By Laura Kemp •
Published: 17 Dec 2021 • 13:12
Fountain-of-Youth Pill Could Be on Horizon after scientists dramatically extend the life of mice by injecting elderly rodents with a grape seed extract.
The extract extended their remaining time by 60 per cent and also boosted overall lifespan by nine per cent – this is equivalent to over a decade of human life.
Dr Yu Sun, of the Chinese Academy of Sciences in Shanghai said: “The plant chemical has high potential as a clinical intervention to delay, alleviate, or prevent illnesses.”
The flavonoid known as PCC1 gets rid of ‘zombie’ or ‘senescent’ cells that have stopped dividing. As we age, they naturally build up and release chemicals that result in inflammation.
Dr Sun explained: “Ageing-associated functional decline of organs and increased risk for chronic disease is driven in part by their accumulation.”
“Here we show PCC1, a component of grape seed extract, increases the healthspan and lifespan of mice through its action on senescent cells.”
Health was boosted and numbers were reduced in several mouse models of disease, including exposure to radiation. It also improved the effects of chemotherapy in those whose immunity had been suppressed.
In addition, injections of PCC1 were given to 91 male and female mice aged 24 to 27 months. In human years, that would be in the range of 75 to 90 year-olds, explained the researchers.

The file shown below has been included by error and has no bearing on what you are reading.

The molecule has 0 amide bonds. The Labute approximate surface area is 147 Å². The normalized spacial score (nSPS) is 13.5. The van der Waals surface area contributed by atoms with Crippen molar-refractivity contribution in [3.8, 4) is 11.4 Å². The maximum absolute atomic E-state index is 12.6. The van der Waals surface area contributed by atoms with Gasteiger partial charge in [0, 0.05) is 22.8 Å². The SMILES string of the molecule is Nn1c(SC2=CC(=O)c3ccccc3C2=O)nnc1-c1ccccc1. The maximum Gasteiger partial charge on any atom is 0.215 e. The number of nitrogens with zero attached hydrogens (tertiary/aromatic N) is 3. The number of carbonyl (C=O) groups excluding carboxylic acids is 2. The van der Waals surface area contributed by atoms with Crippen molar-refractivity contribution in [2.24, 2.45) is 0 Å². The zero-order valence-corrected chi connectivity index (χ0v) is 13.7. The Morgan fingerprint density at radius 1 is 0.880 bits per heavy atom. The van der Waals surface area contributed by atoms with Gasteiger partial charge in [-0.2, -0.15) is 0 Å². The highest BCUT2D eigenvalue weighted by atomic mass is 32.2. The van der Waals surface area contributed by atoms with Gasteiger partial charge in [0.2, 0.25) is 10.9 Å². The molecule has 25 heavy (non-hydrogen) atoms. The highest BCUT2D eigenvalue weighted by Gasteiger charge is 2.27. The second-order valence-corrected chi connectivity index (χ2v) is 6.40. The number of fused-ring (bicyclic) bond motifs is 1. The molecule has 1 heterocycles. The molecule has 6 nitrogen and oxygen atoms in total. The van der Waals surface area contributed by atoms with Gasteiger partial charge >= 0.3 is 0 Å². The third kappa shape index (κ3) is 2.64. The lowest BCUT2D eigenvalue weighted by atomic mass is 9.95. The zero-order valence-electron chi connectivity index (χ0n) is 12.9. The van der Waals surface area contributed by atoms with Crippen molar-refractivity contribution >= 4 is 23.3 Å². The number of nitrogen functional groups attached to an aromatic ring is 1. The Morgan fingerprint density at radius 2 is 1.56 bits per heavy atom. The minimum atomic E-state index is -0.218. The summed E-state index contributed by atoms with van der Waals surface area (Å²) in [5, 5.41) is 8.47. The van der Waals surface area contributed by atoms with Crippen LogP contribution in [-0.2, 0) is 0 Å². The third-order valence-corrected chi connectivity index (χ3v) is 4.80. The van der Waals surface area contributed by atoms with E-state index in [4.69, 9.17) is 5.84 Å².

Dr Sun said, “Considerable progress has been made over recent years to develop specific agents to treat individual age-related conditions such as type 2 diabetes, osteoporosis, fragility, and vascular dysfunction.”
“However, the combined effect of these drugs in controlling morbidity and mortality has been modest.”s
“These diseases tend to occur in synchrony as multimorbidities—with prevalence increasing exponentially after 70 years of age.”
The findings of the study offer hope for extending the lifespan and health of humans, as well as treating conditions that are related to ageing by using a therapy that originates from natural sources.
Dr Sun added of the study, published in Nature Metabolism, “The potential anti-ageing effects of PCC1 provide good support for further translational and clinical development with the overall aim of achieving a longer and healthier life.”
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Originally from UK, Laura is based in Axarquia and is a writer for the Euro Weekly News covering news and features.
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